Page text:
A great leader not only admits that he or she does not have all of the solutions, but also often and firmly asserts that it is the workers who have the most insights and talents. When contacting your supervisors about them and speaking favorably of them, the easiest method to do this is to CC your employee. Speak well of your staff while speaking with other members of the team. Recognize when they’ve had a big success.
It may seem counter-intuitive for persons in positions of authority to not promote themselves. After all, the position of power lends itself to self-promotion. Most managers believe that in order to get the respect of their staff, they must look intellectually superior. Unfortunately, this usually has the opposite effect.
It may seem strange as a manager to ask your staff for answers rather than providing them with answers, but believe it or not, empowering individuals to generate solutions for you increases their respect for you. When they complete the job of solving an issue, they will not only feel more confidence in themselves, but they will also remember that you were the one who motivated them to step up and achieve achievement. That is the key of management: concentrating on the success of those under you rather than your own.
Consider this: you are in a rare position to assemble a team of confident, successful individuals to work for you. Consider how much more a team like that could achieve than a team full with dissatisfied and uninspired individuals.
But…Don’t Use “But”
Another amusing strategy I’ve seen in manager emails throughout my travels is the bait-and-switch technique. This is when the boss begins the email with a praise and then switches to complain about something or ask for more work. This is especially dangerous because it provides the false appearance that you’re going to be honest and modest (as advised above), and you build up the employee’s expectations that they’re about to get a complement, just to crush them by doing the exact opposite.
“You guys are doing fantastic, but…” or “I appreciate what you accomplished with that diagram, but…” are examples of these statements.
This is the offspring of the age-old advise given to managers to always begin an email asking for something or criticizing something with something pleasant to “soften the blow.” Don’t get me wrong: when done correctly, this works. The issue is that most individuals don’t know how to do this legitimately, and instead come off as a condescending, pretentious jerk.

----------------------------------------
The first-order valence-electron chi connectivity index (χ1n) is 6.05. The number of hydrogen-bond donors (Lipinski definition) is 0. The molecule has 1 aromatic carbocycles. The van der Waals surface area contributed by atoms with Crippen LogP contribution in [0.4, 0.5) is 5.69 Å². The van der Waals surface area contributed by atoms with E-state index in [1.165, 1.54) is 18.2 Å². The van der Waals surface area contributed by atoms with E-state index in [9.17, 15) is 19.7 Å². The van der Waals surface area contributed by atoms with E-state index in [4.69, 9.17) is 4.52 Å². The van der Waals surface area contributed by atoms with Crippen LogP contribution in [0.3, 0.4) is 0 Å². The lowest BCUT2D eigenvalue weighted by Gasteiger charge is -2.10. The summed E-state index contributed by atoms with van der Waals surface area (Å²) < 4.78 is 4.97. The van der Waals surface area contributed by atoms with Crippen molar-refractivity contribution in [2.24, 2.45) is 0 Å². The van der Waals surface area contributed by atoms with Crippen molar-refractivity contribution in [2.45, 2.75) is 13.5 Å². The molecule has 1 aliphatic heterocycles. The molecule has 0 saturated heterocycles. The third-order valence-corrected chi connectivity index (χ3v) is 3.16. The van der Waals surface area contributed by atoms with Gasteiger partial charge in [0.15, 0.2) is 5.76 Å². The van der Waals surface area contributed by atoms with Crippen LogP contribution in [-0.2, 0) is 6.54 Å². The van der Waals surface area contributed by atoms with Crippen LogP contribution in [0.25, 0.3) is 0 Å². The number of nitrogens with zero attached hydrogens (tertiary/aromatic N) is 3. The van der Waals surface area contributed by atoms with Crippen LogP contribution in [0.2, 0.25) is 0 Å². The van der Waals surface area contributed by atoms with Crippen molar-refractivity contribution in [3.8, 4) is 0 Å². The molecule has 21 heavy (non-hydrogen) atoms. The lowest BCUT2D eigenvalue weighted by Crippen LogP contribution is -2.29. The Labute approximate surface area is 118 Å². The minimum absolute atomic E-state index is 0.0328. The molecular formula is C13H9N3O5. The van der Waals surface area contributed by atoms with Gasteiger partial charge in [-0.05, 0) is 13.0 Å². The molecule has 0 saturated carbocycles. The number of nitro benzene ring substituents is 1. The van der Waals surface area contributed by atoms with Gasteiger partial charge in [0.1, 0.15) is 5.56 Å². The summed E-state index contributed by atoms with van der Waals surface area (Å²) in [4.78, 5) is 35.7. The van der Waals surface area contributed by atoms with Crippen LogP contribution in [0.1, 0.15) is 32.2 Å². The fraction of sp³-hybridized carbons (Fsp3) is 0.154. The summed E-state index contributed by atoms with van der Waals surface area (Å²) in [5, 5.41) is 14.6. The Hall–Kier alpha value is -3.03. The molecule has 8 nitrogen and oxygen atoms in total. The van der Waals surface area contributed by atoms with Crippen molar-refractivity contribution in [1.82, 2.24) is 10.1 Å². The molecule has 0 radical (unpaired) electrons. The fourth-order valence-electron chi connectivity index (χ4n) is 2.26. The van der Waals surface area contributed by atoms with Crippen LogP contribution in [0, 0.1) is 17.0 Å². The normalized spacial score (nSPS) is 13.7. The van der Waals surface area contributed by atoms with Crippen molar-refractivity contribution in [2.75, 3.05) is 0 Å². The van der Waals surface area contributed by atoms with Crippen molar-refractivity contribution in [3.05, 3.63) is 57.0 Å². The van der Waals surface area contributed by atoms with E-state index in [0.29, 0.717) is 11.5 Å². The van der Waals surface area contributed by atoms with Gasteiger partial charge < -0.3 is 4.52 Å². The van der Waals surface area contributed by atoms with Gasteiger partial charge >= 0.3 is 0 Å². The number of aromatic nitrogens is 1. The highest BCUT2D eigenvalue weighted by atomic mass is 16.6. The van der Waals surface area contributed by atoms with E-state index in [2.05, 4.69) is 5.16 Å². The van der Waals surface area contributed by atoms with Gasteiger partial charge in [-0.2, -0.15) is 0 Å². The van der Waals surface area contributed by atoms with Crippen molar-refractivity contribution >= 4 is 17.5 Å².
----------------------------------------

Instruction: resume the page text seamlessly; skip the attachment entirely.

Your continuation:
Unless you really believe someone is doing a fantastic job, skip the false platitudes and get down to work. Your employee will enjoy being treated like an adult as opposed to a five-year-old.
Show People You Care What They Say
If you want your colleagues or coworkers to admire you and see you as a true person, you must be honest and open with them. Being cheerful is wonderful, but being optimistic for the sake of being positive comes out as hollow and condescending when communicated over email. If you must employ the “say something nice first” strategy while delivering terrible news, do it in a sincere manner. Don’t simply say “you’re a fantastic employee,” but rather cite something they’ve done that demonstrates that. This shows them that you are paying attention and are concerned about what they do and say.
Managing people is one of the most difficult tasks there is, since it is human nature to fear and despise authority. When you are in a position of leadership, it is even more important to remain modest, sincere, and honest.
It isn’t enough to say you care about people. Show it.
It’s not enough to express your gratitude to someone. Explain why.
People will make all kinds of assumptions about what you say in email, so don’t allow any space for misunderstanding. Not only will your workers appreciate your candor and honesty, but so will your colleagues. If you pull this off properly, you may find yourself obtaining a “distinguished leader” award someday.
How do you strive to communicate effectively using email? What precautions do you take to avoid offending or patronizing people? Please provide your own advice in the comments area below!